It is important to understand the differences between an assisted living residence and a nursing home before choosing which environment is the right fit for you or your loved one. It is best to pick a senior living community that matches a person’s current needs and can also accommodate needs that evolve over time.
If you or a loved one has a progressive illness, such as Parkinson’s disease, Alzheimer’s disease, or another chronic and debilitating medical condition, choose an environment that offers a transition plan so a secondary move may not be necessary. The transition plan should include increased services and support, and/or allow for a simple relocation to another floor or building within the same complex. Moves for seniors can be stressful and strenuous on all family members, so minimizing major moves is key to everyone's emotional well being.
In general, an Assisted Living environment provides services for a person who requires some but not full assistance. In other words, this person is semi-autonomous and is able to manage some of their activities of daily living and/or domestic tasks but may need help with other activities.
Activities of daily living include:
- Getting in and out of bed
- Walking around the home
- Feeding oneself
Domestic tasks include:
- Grocery shopping
- Meal preparation
- Money management
- Medication management.
Assisted living communities offer support with activities of daily living and domestic tasks and may be included as part of the monthly rental or on an á la carte basis. There will usually be a central dining room from which a person can choose a meal plan. Meal plans can vary from one to three meals daily. Some communities offer “tickets” that can be used for any meal, so the resident has flexibility. These communities usually offer a small kitchen and bathroom in each room, although there may be shared rooms as well. Some units are small apartments with a second bedroom.
Many assisted living environments have small grocery stores, hairdressers, activities (movies, exercise, art, social club) and some even have a small bank depot. All of these services are available at an additional charge. Many assisted living communities have a health center which offers nursing visits or pharmacist visits.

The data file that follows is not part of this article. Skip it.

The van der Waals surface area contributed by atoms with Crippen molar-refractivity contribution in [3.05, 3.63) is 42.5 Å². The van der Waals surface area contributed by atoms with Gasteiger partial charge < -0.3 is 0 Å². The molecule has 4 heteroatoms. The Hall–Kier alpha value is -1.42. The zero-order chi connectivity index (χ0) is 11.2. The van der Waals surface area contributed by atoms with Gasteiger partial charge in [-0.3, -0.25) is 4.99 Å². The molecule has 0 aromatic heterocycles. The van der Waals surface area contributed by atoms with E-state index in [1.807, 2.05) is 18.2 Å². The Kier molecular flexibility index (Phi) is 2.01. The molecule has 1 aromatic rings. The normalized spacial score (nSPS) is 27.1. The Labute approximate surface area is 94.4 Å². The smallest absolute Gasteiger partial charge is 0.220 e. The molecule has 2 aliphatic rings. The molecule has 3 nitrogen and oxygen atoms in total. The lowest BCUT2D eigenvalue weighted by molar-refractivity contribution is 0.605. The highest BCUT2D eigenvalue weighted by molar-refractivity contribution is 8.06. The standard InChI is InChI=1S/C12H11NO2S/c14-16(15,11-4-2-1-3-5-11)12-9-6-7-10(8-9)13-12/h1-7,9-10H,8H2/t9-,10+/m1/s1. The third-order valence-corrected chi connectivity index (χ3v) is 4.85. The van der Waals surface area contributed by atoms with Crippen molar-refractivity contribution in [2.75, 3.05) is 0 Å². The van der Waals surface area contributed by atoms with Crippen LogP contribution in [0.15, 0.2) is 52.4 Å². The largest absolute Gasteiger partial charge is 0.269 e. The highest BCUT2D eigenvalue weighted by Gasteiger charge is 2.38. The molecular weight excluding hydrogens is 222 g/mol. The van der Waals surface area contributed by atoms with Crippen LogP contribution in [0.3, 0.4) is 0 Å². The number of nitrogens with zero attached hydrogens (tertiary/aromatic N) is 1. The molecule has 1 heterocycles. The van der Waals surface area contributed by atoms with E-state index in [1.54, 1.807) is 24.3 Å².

The rental rate for an Assisted Living community is determined by the number of services needed. For example, if your loved one has mild memory loss and only needs medication management services and meals, that would be offered at one rate. But if this your loved one begins to need, for example, two supervised weekly showers six months later, that will usually require another service level and the monthly rate would increase. Once toileting care is required, or if there is a persistent memory problem that leads the staff to have to redirect your loved one to their room or dining room — or their safety is at risk due to wandering — memory care may be indicated.
A nursing home is needed when a person is fully dependent on others for most or all of their activities of daily living and domestic tasks. Usually, the fee for a nursing home includes full time care and support. However, if a person has specific needs, such as a lift for getting in/out of bed as they are fully bed/wheelchair bound, or their behavior is such that more supervision is needed, the nursing home may charge additional fees. Usually, there are doctors and nurses available for regular visits (additional fee may apply), but you should be allowed to have your own physician continue to follow you. In addition, protective undergarments, medication and personal supplies will not be included in the rate.
If your loved one has severe memory problems and requires 24 hour supervision, he or she needs the full support of a nursing home, unless an assisted living facility has a secured floor. Regardless, if your loved one suffers from disorientation, confusion and short term memory problems make sure that the environment in which he or she lives provides a secured method of getting in/out of the building or on/off the floor (codes for elevator, bracelet, etc.).
If you need additional advice in choosing the proper level of care, consult with your doctor, a geriatric care manager or social worker to evaluate your needs. Senior living communities with progressive levels of care can also help you with this decision.
Written by Stephanie Erickson
Stephanie Erickson, MSW, PSW, LSCW is a clinical social worker licensed in California and Quebec who specializes in working with seniors and their families. She is currently writing a book which encourages family discussions and offers tips on how to proactively design your aging experience. Erickson has provided training and consultations to financial institutions, community groups and professional organizations, and has been a guest on CJAD Radio, Issues Today Radio, and the Alzheimer’s Speaks radio show. Erickson has developed various worksheet packages and webinars to assist current caregivers and families proactively.